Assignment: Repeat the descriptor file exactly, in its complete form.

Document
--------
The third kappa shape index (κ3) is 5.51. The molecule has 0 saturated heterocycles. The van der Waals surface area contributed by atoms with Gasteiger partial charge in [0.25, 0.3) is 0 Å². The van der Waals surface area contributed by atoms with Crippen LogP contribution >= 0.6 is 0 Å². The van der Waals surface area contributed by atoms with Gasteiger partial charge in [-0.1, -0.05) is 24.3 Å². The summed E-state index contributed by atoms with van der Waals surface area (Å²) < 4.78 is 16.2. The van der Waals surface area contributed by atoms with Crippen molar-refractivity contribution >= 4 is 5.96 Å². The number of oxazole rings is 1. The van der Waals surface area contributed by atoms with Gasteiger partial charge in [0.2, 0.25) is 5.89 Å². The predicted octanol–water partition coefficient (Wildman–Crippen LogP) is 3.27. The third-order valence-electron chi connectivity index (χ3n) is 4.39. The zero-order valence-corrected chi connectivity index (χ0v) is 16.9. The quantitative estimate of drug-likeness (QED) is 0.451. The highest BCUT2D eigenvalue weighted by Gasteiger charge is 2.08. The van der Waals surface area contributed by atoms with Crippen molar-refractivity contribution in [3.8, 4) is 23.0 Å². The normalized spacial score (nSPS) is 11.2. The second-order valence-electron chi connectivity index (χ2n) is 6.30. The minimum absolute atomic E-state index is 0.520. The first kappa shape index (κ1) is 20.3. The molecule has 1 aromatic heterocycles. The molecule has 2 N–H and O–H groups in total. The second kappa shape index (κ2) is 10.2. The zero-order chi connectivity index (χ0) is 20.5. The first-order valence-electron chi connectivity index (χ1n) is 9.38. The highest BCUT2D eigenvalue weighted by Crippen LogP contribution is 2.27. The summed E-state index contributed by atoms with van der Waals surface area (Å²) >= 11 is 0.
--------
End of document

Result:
The third kappa shape index (κ3) is 5.51. The molecule has 0 saturated heterocycles. The van der Waals surface area contributed by atoms with Gasteiger partial charge in [0.25, 0.3) is 0 Å². The van der Waals surface area contributed by atoms with Crippen LogP contribution >= 0.6 is 0 Å². The van der Waals surface area contributed by atoms with Gasteiger partial charge in [-0.1, -0.05) is 24.3 Å². The summed E-state index contributed by atoms with van der Waals surface area (Å²) < 4.78 is 16.2. The van der Waals surface area contributed by atoms with Crippen molar-refractivity contribution >= 4 is 5.96 Å². The number of oxazole rings is 1. The van der Waals surface area contributed by atoms with Gasteiger partial charge in [0.2, 0.25) is 5.89 Å². The predicted octanol–water partition coefficient (Wildman–Crippen LogP) is 3.27. The third-order valence-electron chi connectivity index (χ3n) is 4.39. The zero-order valence-corrected chi connectivity index (χ0v) is 16.9. The quantitative estimate of drug-likeness (QED) is 0.451. The highest BCUT2D eigenvalue weighted by Gasteiger charge is 2.08. The van der Waals surface area contributed by atoms with Crippen molar-refractivity contribution in [3.8, 4) is 23.0 Å². The normalized spacial score (nSPS) is 11.2. The second-order valence-electron chi connectivity index (χ2n) is 6.30. The minimum absolute atomic E-state index is 0.520. The first kappa shape index (κ1) is 20.3. The molecule has 1 aromatic heterocycles. The molecule has 2 N–H and O–H groups in total. The second kappa shape index (κ2) is 10.2. The zero-order chi connectivity index (χ0) is 20.5. The first-order valence-electron chi connectivity index (χ1n) is 9.38. The highest BCUT2D eigenvalue weighted by Crippen LogP contribution is 2.27. The summed E-state index contributed by atoms with van der Waals surface area (Å²) >= 11 is 0.